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    The global economy is beginning to reopen, and that is very good news. Oil stocks were under pressure even before the pandemic hit, but things got worse as lockdowns began. Demand fell of a cliff, and even Exxon Mobil (NYSE:XOM) stock took a plunge.Source: Michael Gordon / Shutterstock.com At one point, Exxon Mobil stock was trading at levels not seen in 20 years.But, hope springs eternal. That hope is the only reason I can think of for investors to even consider buying Exxon Mobil stock today. Oil prices are rising. But it's hard to see prices moving to levels that would justify a long-term investment.InvestorPlace - Stock Market News, Stock Advice & Trading TipsIf you were brave enough to buy shares of Exxon Mobil on March 23, you've been rewarded with a nearly 40% gain. However, that gain can be chalked up to fishing in a barrel. While oil demand is likely to remain suppressed for some time, nobody expected prices to stay as low as they were.The questions seem to be how high will oil rise and how long will it take to get there? But if you're thinking of using rising oil as a reason to buy Exxon Mobil stock, you may want to reconsider. Don't Count on Oil to Save Exxon Mobil StockIf you look at the historical track of XOM stock with oil prices, a pattern emerges. When oil prices are low, there is a larger delta between the two prices. However, that delta narrows significantly the higher that crude prices go. * 7 Red-Hot Vaccine Stocks Racing to Develop a Coronavirus Cure So let's put it in simple terms. Crude prices have risen nearly 200% in the last month. In that same period of time, Exxon Mobil shares have climbed about 40%. And as of this writing, Exxon trades about 50% higher than the price of a barrel of oil.But if you look back to April 2019, when crude was trading around $65 per barrel, shares of XOM were around $80. It's a premium for sure, but much less than what you're getting today.But that's just one data point. Let's look at another. At the beginning of October 2018, crude oil was trading at around $76 per barrel. Investors could have snagged shares of Exxon Mobil stock for around $85. Do you see the point I'm trying to make?The conventional wisdom says that the rising price of crude is a tide that will lift all boats. And while that may be true on some levels, it has not been the case in terms of the price of Exxon Mobil stock. The Juice Isn't Worth the SqueezeBut wait you say, crude prices wouldn't have to rise that much higher for XOM stock to reach $60. And that would be a nice gain from its current level. Sure, all of that is true, but it's also relying on a lot of things to go right.JPMorgan Chase (NYSE:JPM) CEO Jamie Dimon recently predicted a "fairly rapid" recovery for the U.S. economy. But that is no guarantee that the price of oil is set to return to anything close to the kind of juice Exxon needs for growth. First of all, there is still a glut of oil on the market. Then you have to look at headwinds on the demand side.First, it's hard to estimate how many workers may decide that they want to continue working from home. And that number may increase if kids aren't allowed to go back to school in the fall.Second, business travel is likely to decline in the short term. And even for those companies that want to do business overseas, they may find that international destinations are not available. Will domestic travel be enough to overcome that? What about if airlines are required to enact strict social distancing protocols?And then there is the question of what demand will be for taking a cruise. All of these questions will have a profound effect on the direction of oil prices. And the futures market is saying not so fast. At the time of this writing, the highest price for crude on the futures market is the March 2021 contract which is currently at $35.93. The Bottom Line: It Costs Too Much to Get XOM WrongAt times investing can be very simple. In the case of Exxon Mobil stock, the fundamental question is, what is the cost of being wrong? Exxon recently froze its dividend. That in itself is not the problem. It's a prudent move in uncertain times. However, Exxon is borrowing money to pay for the existing dividend. That rarely works out well. And, even if oil does move higher, the cost of servicing the debt will be an additional anchor on stock prices.But once again ask yourself this question: Would a company freeze its dividend if it expected revenue to increase?Exxon Mobil has one of the lower debt-capital ratios in the oil industry. And unlike other oil stocks, there's little doubt that Exxon Mobil will live to fight another day. But even if you believe that the worst is over for Exxon Mobil stock, less bad is no reason to buy.If you're an investor that's looking for capital growth, you have probably missed your window. And now with a dividend freeze, I expect value investors will start looking for the door. If you're currently investing in the stock, I suggest you do the same.Chris Markoch is a freelance financial copywriter who has been covering the market for over five years. He has been writing for InvestorPlace since 2019. As of this writing, Chris Markoch did not hold a position in any of the aforementioned securities. More From InvestorPlace * Top Stock Picker Reveals His Next 1,000% Winner * The Huge Story for 2020 & Beyond That You Aren't Hearing About * Revolutionary Tech Behind 5G Rollout Is Being Pioneered By This 1 Company * The 1 Stock All Retirees Must Own The post Keep It Simple and Avoid Exxon Mobil Stock appeared first on InvestorPlace.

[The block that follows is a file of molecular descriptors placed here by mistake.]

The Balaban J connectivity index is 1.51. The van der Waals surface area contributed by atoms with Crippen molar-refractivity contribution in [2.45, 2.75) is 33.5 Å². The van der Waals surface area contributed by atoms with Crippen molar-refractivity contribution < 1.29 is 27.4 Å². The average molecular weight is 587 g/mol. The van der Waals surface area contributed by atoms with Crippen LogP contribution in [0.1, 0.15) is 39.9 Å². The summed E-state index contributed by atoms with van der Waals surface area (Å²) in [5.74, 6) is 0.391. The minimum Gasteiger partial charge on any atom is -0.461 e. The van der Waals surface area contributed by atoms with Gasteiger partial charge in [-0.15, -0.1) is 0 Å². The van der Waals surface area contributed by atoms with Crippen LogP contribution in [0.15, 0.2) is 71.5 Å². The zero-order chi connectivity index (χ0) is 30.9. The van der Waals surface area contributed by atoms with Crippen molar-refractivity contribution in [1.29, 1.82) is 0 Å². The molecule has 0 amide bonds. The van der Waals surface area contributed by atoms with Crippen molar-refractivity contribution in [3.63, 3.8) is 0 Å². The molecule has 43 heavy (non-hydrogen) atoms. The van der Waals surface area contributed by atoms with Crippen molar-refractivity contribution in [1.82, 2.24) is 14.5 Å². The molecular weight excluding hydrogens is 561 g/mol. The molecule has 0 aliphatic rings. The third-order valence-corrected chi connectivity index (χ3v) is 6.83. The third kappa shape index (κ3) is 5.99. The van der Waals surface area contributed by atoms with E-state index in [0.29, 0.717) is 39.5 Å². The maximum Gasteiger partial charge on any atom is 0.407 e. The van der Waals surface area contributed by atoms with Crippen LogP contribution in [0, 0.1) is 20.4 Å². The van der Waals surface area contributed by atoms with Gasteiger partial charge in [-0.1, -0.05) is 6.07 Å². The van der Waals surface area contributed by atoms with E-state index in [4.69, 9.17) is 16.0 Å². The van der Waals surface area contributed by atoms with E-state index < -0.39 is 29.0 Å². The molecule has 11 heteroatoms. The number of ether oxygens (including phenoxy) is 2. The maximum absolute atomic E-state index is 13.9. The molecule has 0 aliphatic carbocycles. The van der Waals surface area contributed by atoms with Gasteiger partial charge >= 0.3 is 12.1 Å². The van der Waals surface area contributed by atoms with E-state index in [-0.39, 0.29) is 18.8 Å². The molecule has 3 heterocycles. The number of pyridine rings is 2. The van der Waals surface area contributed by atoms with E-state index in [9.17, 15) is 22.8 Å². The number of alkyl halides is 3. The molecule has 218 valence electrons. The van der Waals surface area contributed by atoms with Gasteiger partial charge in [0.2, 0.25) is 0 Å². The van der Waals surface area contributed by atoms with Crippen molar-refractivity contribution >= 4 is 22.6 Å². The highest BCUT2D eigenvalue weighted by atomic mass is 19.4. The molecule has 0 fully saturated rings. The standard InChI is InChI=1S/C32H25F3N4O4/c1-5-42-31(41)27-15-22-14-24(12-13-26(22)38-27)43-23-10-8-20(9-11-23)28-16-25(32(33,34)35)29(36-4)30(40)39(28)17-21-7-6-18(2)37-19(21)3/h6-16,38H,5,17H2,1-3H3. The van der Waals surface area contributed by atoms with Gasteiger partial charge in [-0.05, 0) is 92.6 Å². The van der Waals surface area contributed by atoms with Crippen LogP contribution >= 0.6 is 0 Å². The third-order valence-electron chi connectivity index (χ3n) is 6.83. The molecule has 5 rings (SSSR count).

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    Exxon Mobil (NYSE:XOM), the world's largest energy producer, hasn't had a great year. Exxon Mobil stock has shed 36.1% of its value since December, and it certainly isn't alone.Source: Shutterstock The novel coronavirus pandemic has wreaked havoc across all markets, but perhaps the most severely affected sector is the oil industry. Plummeting oil prices and oversupply has resulted in a 37% reduction in the Dow Jones Oil & Gas index since December.Exxon continues to pique the interest investors due to the consistent growth in its dividends and its long-term appeal. Unfortunately for Exxon's investors, their dividend and long term perspectives about the XOM stock are likely to take a hit this year.InvestorPlace - Stock Market News, Stock Advice & Trading TipsThe company has already announced that it will be freezing its dividend for the first time in 13 years amidst the market uncertainty. Also, its significant debt load will significantly impact its long term outlook. Recent Performance of Exxon Mobil StockFor the first time in 32 years, Exxon reported a loss of $610 million, or $0.14 per share. Revenues were down 11.7% to the year-ago period and 16.4% for the past quarter. * 7 Red-Hot Vaccine Stocks Racing to Develop a Coronavirus Cure Production volumes rose during the quarter due to its Permian Basin and Guyana Oil resources. However, the increase in the production volumes was partly offset by the lower oil prices and refining margins. Additionally, its depreciation and depletion expenses rose by 28% since the previous quarter.These effects can be partly attributed to the crippling effects of the pandemic, but for the past five years, the company has been on a downward spiral as far as earnings are concerned.Its EPS and revenues peaked in 2011, and in 2012 when we witnessed the highest oil prices of the decade. For the next five years, revenues reduced by a considerable margin after recovering in 2018. However, since then the downward trend continues and it seems that it will carry-on for the foreseeable future.It seems as though, in maintaining its track record of increasing dividends, the company has compromised on its profitability and free cash flows. Therefore, there are several question marks about its growth, profitability, and sustainability of its dividend model. The Dividend Problem Click to EnlargeSource: Muslim Farooque Exxon Mobil has a dividend history that is second to none, which has consistently grown in the past 37 years. However, the company recently announced that it was freezing its dividend for the first time in 13 years.Royal Dutch Shell already announced that it would slash its dividend by 66%, which has investors concerned about the future.Dividend yields in the oil industry have dipped but are still impressive in comparison to other sectors.XOM stock is currently ranked third in terms of its dividend yields in the industry. However, the main question that potential investors need to consider is how much of their dividend is being paid from cheap debt.Financial leverage for Exxon increased by 3% in its latest quarter, after raising an additional $8.5 billion on March 17. It has raised another $9.5 billion on April 13, which represents a total increase of 38% in its debt load since December last year.The majority of this debt is being used to cover its massive dividend payments. This a recipe for disaster considering how every company is looking to preserve its liquidity at this time. Long Term TroublesExxon Mobil is a riskier company than it was a few years ago and been a consistent underperformer. The oil industry is in a rut, and a market pull-back is uncertain at this point. Therefore, there is a lot to contemplate about Exxon's management in these testing times.Perhaps the best place to start is for the company to preserve its financial flexibility. 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